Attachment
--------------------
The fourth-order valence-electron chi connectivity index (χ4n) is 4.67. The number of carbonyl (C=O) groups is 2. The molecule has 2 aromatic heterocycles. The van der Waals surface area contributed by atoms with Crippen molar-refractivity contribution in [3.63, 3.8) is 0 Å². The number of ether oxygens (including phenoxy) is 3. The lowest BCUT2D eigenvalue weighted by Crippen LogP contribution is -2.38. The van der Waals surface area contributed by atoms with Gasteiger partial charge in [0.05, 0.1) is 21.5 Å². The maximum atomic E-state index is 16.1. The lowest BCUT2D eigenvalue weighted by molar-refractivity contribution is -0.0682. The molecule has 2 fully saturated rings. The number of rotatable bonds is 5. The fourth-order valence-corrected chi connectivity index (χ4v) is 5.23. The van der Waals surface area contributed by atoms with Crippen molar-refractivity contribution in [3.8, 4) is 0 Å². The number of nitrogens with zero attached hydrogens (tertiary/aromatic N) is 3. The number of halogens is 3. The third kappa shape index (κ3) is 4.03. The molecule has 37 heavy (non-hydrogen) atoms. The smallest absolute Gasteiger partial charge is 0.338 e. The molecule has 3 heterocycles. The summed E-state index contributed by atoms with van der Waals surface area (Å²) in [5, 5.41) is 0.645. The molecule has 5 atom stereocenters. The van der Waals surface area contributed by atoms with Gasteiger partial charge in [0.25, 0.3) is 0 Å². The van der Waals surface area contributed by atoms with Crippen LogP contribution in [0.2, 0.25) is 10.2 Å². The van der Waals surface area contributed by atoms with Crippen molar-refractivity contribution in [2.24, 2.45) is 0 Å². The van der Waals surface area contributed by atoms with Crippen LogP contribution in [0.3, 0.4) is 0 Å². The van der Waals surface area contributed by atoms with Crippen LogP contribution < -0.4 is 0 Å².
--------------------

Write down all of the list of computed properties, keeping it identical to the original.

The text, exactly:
The fourth-order valence-electron chi connectivity index (χ4n) is 4.67. The number of carbonyl (C=O) groups is 2. The molecule has 2 aromatic heterocycles. The van der Waals surface area contributed by atoms with Crippen molar-refractivity contribution in [3.63, 3.8) is 0 Å². The number of ether oxygens (including phenoxy) is 3. The lowest BCUT2D eigenvalue weighted by Crippen LogP contribution is -2.38. The van der Waals surface area contributed by atoms with Gasteiger partial charge in [0.05, 0.1) is 21.5 Å². The maximum atomic E-state index is 16.1. The lowest BCUT2D eigenvalue weighted by molar-refractivity contribution is -0.0682. The molecule has 2 fully saturated rings. The number of rotatable bonds is 5. The fourth-order valence-corrected chi connectivity index (χ4v) is 5.23. The van der Waals surface area contributed by atoms with Crippen molar-refractivity contribution in [3.8, 4) is 0 Å². The number of nitrogens with zero attached hydrogens (tertiary/aromatic N) is 3. The number of halogens is 3. The third kappa shape index (κ3) is 4.03. The molecule has 37 heavy (non-hydrogen) atoms. The smallest absolute Gasteiger partial charge is 0.338 e. The molecule has 3 heterocycles. The summed E-state index contributed by atoms with van der Waals surface area (Å²) in [5, 5.41) is 0.645. The molecule has 5 atom stereocenters. The van der Waals surface area contributed by atoms with Gasteiger partial charge in [0.25, 0.3) is 0 Å². The van der Waals surface area contributed by atoms with Crippen LogP contribution in [0.2, 0.25) is 10.2 Å². The van der Waals surface area contributed by atoms with Crippen molar-refractivity contribution in [2.24, 2.45) is 0 Å². The van der Waals surface area contributed by atoms with Crippen LogP contribution in [0.3, 0.4) is 0 Å². The van der Waals surface area contributed by atoms with Crippen LogP contribution < -0.4 is 0 Å².